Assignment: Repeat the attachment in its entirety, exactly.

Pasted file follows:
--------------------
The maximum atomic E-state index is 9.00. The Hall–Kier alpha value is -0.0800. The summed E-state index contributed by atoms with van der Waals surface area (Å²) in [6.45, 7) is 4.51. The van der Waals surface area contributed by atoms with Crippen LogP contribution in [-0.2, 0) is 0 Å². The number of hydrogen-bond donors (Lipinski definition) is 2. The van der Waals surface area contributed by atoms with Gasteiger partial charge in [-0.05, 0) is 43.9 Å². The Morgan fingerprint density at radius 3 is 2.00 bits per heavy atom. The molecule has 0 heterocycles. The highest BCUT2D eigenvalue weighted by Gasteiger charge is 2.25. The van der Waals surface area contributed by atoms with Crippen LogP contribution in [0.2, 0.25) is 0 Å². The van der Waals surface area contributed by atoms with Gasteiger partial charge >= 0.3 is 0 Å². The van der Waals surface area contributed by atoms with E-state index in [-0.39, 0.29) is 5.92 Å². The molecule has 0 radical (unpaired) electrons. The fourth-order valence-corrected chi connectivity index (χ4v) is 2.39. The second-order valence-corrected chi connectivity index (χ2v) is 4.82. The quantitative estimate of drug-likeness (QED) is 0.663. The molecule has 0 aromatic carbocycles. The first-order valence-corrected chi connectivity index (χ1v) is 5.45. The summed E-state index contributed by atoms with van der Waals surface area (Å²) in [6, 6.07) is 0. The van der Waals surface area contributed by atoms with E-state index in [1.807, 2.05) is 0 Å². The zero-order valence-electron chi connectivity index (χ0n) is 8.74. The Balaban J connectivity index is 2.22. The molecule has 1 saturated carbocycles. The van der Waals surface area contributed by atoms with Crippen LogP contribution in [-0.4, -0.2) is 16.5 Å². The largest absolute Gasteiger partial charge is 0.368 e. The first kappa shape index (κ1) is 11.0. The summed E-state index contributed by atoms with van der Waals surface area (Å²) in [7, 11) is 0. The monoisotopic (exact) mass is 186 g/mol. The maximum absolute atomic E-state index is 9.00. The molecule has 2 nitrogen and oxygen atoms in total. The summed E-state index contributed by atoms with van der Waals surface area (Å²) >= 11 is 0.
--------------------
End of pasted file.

The maximum atomic E-state index is 9.00. The Hall–Kier alpha value is -0.0800. The summed E-state index contributed by atoms with van der Waals surface area (Å²) in [6.45, 7) is 4.51. The van der Waals surface area contributed by atoms with Crippen LogP contribution in [-0.2, 0) is 0 Å². The number of hydrogen-bond donors (Lipinski definition) is 2. The van der Waals surface area contributed by atoms with Gasteiger partial charge in [-0.05, 0) is 43.9 Å². The Morgan fingerprint density at radius 3 is 2.00 bits per heavy atom. The molecule has 0 heterocycles. The highest BCUT2D eigenvalue weighted by Gasteiger charge is 2.25. The van der Waals surface area contributed by atoms with Crippen LogP contribution in [0.2, 0.25) is 0 Å². The van der Waals surface area contributed by atoms with Gasteiger partial charge >= 0.3 is 0 Å². The van der Waals surface area contributed by atoms with E-state index in [-0.39, 0.29) is 5.92 Å². The molecule has 0 radical (unpaired) electrons. The fourth-order valence-corrected chi connectivity index (χ4v) is 2.39. The second-order valence-corrected chi connectivity index (χ2v) is 4.82. The quantitative estimate of drug-likeness (QED) is 0.663. The molecule has 0 aromatic carbocycles. The first-order valence-corrected chi connectivity index (χ1v) is 5.45. The summed E-state index contributed by atoms with van der Waals surface area (Å²) in [6, 6.07) is 0. The van der Waals surface area contributed by atoms with E-state index in [1.807, 2.05) is 0 Å². The zero-order valence-electron chi connectivity index (χ0n) is 8.74. The Balaban J connectivity index is 2.22. The molecule has 1 saturated carbocycles. The van der Waals surface area contributed by atoms with Crippen LogP contribution in [-0.4, -0.2) is 16.5 Å². The largest absolute Gasteiger partial charge is 0.368 e. The first kappa shape index (κ1) is 11.0. The summed E-state index contributed by atoms with van der Waals surface area (Å²) in [7, 11) is 0. The monoisotopic (exact) mass is 186 g/mol. The maximum absolute atomic E-state index is 9.00. The molecule has 2 nitrogen and oxygen atoms in total. The summed E-state index contributed by atoms with van der Waals surface area (Å²) >= 11 is 0.